Google's chief sustainability officer strives for greater efficiencies in a high-powered world

Alastair Wiper

Google’s total energy consumption in 2018 was 10 terawatt-hours, about 1.5 per cent of Canada’s annual electricity generation of 2017. But under Google’s chief sustainability officer, Kate Brandt, the company is also becoming the world’s largest purchaser of renewable energy.

“Having worked in this space for a long time, I saw a tremendous shift in public awareness in 2019, following the news . . . out of the UN which said that we only have 12 years left before we’ve irreversibly messed up the planet,” Brandt tells Yahoo Finance Canada. “I think that really broke through for people more than other climate science before.”

The lion’s share of Google’s energy consumption comes from its data centres, which it began building in 2007, and currently there are 16 of them operating across the globe.

In Vancouver to speak at Globe 2020, Brandt shared news around Google’s sustainable efforts, including the impact a carbon neutral workplace has had on the tech giant. The company also does “20 per cent projects” where any employee can take 20 per cent of their time to work on a side project, and “hundreds of people have done projects with us on sustainability,” which sometimes turn into real applications offered by Google, Brandt says. To Brandt, small, actionable measures will continue to move the dial to fight climate change.

“We have 16 data centres around the world, each with smart controls which take measurements and power temperatures, and we’ve recently taken in machine learning (ML) capabilities and created an AI-powered efficiency recommendation system,” explains Brandt. “We’ve put it on autopilot so it’s driving even deeper efficiency in the cooling systems in our data centres, which is where a lot of the energy goes. And we’ve seen a 30 per cent increase of efficiency in our cooling systems, just thanks to AI.”

Brandt says that energy efficiency is a good place to start, but it’s also important to match the electricity use of data centres with renewable energy. For Google, this matching practice has been a commitment since 2012, she says. 

“In 2017, and again in 2018, we met that goal about matching 100 per cent of energy, and that makes us the largest corporate purchaser for renewable energy in the world,” adds Brandt. “We have over 50 wind and solar projects that we are buying power from.”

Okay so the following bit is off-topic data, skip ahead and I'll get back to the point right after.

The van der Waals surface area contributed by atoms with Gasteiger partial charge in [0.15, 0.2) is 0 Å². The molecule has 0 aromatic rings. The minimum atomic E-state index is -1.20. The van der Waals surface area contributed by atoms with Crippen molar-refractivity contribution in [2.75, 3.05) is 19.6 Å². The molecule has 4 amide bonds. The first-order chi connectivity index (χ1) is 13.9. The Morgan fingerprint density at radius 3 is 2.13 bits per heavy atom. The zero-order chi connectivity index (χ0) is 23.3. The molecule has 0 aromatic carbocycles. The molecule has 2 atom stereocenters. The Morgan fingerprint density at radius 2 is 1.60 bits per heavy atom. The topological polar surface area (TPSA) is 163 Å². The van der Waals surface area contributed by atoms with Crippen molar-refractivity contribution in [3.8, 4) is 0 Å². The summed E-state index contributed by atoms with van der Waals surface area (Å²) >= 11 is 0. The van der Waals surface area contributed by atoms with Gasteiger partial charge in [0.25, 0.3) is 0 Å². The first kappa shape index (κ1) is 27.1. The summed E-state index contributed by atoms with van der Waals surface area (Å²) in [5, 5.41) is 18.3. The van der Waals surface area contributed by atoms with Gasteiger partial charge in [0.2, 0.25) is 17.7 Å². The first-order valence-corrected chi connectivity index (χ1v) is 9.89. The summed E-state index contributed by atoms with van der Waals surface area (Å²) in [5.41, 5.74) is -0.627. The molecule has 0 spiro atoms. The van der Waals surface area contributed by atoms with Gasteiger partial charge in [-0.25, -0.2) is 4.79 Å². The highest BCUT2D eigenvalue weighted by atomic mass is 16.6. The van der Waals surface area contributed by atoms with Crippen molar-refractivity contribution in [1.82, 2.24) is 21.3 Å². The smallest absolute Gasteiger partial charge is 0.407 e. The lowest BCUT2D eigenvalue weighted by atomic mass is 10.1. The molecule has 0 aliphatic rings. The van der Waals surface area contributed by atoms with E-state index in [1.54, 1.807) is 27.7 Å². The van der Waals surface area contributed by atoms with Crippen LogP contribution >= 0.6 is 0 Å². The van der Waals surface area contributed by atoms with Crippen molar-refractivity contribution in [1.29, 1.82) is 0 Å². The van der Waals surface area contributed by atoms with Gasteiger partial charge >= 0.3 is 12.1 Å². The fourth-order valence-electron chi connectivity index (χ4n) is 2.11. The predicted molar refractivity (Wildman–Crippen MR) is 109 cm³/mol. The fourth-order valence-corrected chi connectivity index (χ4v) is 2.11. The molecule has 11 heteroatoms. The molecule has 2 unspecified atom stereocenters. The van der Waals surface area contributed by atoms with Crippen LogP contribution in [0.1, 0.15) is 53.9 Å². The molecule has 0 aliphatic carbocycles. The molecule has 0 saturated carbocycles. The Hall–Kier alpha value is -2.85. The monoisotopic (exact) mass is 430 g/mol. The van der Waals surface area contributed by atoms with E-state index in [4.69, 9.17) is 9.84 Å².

Appointed by the Obama administration in 2014 as the nation’s first federal chief sustainable officer, Brandt says the main policy she worked on, the 10-year federal sustainability strategy, has been replicated for Google. Back in 2010, Brandt was working at the U.S. Navy, which, like Google, had its first power-purchase agreement completed that year.

Brandt says data centres are a big cost input, and that “we estimate we’ve been able to avoid over a billion dollars of cost because of all the energy efficiency measures we’ve taken.” More importantly, these solutions are accessible to Canadians, including the Environmental Insights Explorer, a city-climate action planning tool available in 100 cities around the world, 39 of those cities in Canada.

“This tool shows cities the carbon footprint of their building, transportation, and it shows how they can deploy solar, indicating the solar potential of their rooftops, for example. Now we are increasingly seeing cities setting climate action targets off the back of that data,” explains Brandt. 

Brandt also shared that “Google overhauled its old industrial system and got an additional 40 per cent increase in efficiency through AI.” And that as part of the Renewable Energy Buyers Alliance, Google along with “hundreds of companies has committed to 60 gigawatts (GW) of renewable energy.” 

Just last week Google launched Earth 911 in Canada, which provides highly localized recycling information with simple prompts like “Hey Google, is this recyclable?” to help people know what to do with everyday materials. Right now this tool is available only through the Google assistant integration via phone or Google Nest, however, Brandt says they are looking to bring it out more broadly.

Data centres are also producing data around flood forecasts. Teaming up with the Government of India (which Brandt explains is where 20 per cent of flooding deaths occur every year), Google deployed machine learning (ML) for more accurate forecasting, sending over a million alerts to citizens telling them how to access information through Google maps, search, etc. 

As for inside Google, Brandt explains that in addition to efficiency efforts within the data centres, food waste is a concern. By using Leanpath, which is a scale and camera system, the company has saved over 6.6 million pounds of food waste. 

Also, by 2022, Google plans to have recycled plastic in all system devices, with Nest devices already made of recycled plastics, according to Brandt.

Canadians are keen to enact their own proactive measures, with recent Ipsos findings indicating that 68 per cent of Canadians have made active changes to how much energy they use in their homes, up 13 points from the previous survey. Canada ranks 15th overall on change, ahead of the United States, which ranks 25th out of 28 countries, according to the survey.  

Momentum continues around rechargeable technologies too. The 2019 Nobel Prize in chemistry rewarded the lithium-ion battery, which is used in portable electronics and helps store energy from solar and wind power. While breakthroughs in energy-storage technologies won’t solve climate change, they can be used to preserve energy.